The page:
In the time since New York native Sabrina Fuentes released Pretty Sick’s debut self-titled EP in 2016, the now 20-year-old Fuentes graduated from high school, modeled for the likes of Opening Ceremony and Converse, and enrolled in a popular music program at Goldsmiths University in London. Fuentes started the band when she was just 13-years-old, and in the course of a relatively short, formative span of time in her life she’s become a vital presence in the youthful New York City scene where skaters, visual artists, rock’n’roll-obsessed teens, and jazz heads all rub shoulders in the wide avenues, shoebox apartments, and galleries of the Lower East Side. Fuentes weaves this creative community into her sometimes raucous, sometimes restrained, and always personal songwriting and visuals. Pretty Sick’s new video for the aptly titled “Allen Street” is a case in point for this community-oriented approach. Directed by frequent collaborator Manon Macasaet, Fuentes and her friends drive along Allen Street as Fuentes’ friends float by on skateboards, cheekily flipping off the camera, and fuzzy dice swing from the rearview mirror.
Over the past half-decade, Pretty Sick have performed across New York City at now-defunct DIY venues like Shea Stadium and Silent Barn. This might seem like it would be prohibitively intimidating to someone so young, but Fuentes always felt singularly compelled towards making music. “It was just the only thing I ever wanted to do. I don’t have any other interests, honestly. I’m kind of obsessed,” she says. Songs that Fuentes wrote when she was 12-years-old coexist with ones that she wrote just more recently on Pretty Sick’s upcoming EP, the band’s first release for British label Dirty Hit. Fuentes’s songwriting neatly fits within a long, storied lineage of New York City rock’n’roll, but given that she wrote them over a span of 8 years, these songs uniquely capture what it’s like to come of age in New York City. “I appreciate a good pop song and more than anything I want to know if I hit the nail on the head with them,” Fuentes says of the new music, which builds on the grunge-indebted sound of Pretty Sick’s earlier releases to encompass more mature themes and complex arrangements.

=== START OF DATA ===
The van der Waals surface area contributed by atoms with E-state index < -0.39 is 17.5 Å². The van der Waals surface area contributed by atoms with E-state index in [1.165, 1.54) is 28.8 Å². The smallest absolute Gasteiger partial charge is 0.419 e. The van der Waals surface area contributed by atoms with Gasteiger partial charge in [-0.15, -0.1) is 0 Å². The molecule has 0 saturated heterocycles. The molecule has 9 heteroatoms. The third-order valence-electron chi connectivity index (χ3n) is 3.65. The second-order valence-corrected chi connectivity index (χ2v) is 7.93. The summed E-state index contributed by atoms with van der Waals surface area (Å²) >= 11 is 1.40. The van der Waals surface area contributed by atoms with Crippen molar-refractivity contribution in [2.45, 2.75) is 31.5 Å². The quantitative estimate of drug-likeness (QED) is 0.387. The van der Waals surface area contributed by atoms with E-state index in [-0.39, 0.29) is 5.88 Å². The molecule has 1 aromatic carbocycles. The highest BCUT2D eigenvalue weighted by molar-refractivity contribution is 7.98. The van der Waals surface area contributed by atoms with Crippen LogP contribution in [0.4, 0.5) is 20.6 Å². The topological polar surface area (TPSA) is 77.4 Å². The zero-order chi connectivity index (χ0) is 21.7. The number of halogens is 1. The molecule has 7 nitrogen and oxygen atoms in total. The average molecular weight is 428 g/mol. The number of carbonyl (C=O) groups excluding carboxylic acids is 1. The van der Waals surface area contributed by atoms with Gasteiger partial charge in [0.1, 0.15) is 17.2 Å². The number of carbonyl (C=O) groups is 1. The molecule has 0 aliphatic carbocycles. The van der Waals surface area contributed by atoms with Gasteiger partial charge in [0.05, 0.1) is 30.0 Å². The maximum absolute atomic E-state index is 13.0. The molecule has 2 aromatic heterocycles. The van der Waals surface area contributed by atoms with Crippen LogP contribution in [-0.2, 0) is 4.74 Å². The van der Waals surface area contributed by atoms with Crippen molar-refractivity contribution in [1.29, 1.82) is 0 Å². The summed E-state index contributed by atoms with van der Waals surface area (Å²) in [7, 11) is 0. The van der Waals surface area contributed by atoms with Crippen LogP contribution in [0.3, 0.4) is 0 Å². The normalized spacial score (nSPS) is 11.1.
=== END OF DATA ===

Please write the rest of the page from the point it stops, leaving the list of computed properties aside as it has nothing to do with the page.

Pretty Sick’s self-titled EP found Fuentes on bass and lead vocals with her friends Ella Moore and Eva Kaufman on guitar and drums, respectively, and the band now consists of Fuentes, drummer Austin Williamson of New York City experimental jazz group Onyx Collective, guitarist Wade Oates, formerly of The Virgins, and bassist Orazio Argentero. She met Argentero in her Goldsmiths program, where they quickly bonded over their mutual love of rock music. Oates and Fuentes met through filmmaker Richard Kern. They became fast friends and collaborators, making songs together on drum machines. Fuentes met Williamson through mutual friends Adam Zhu and Isaiah Barr after Pretty Sick opened for Onyx Collective, of which Barr is also a member, at a Halloween show that they both played at a few years ago. “I thought we really sucked, but [Williamson] said he wanted to play drums for us after our set,” Fuentes recalls.
Given that Fuentes wrote the songs on the upcoming EP over such a long span of time, she can’t quite relate to all of them anymore. Some chart the difficulties of communicating, while others are preoccupied with the feelings of being stuck in a cycle of complacency and self-destruction. The presence of New York City looms large in all of them, an energizing force that cuts through each song on the EP in different ways. “It’s just about experiences being a teenager in New York. New York is a big theme in all of my music for the most part,” Fuentes says. “It’s such a deeply human city, even if it’s at risk of being taken over by gentrifiers and developers. There’s nothing you can’t do in New York, and there’s nothing the city can’t handle. It inspires so much, and it inspires so many people. It’s given me everything I have.”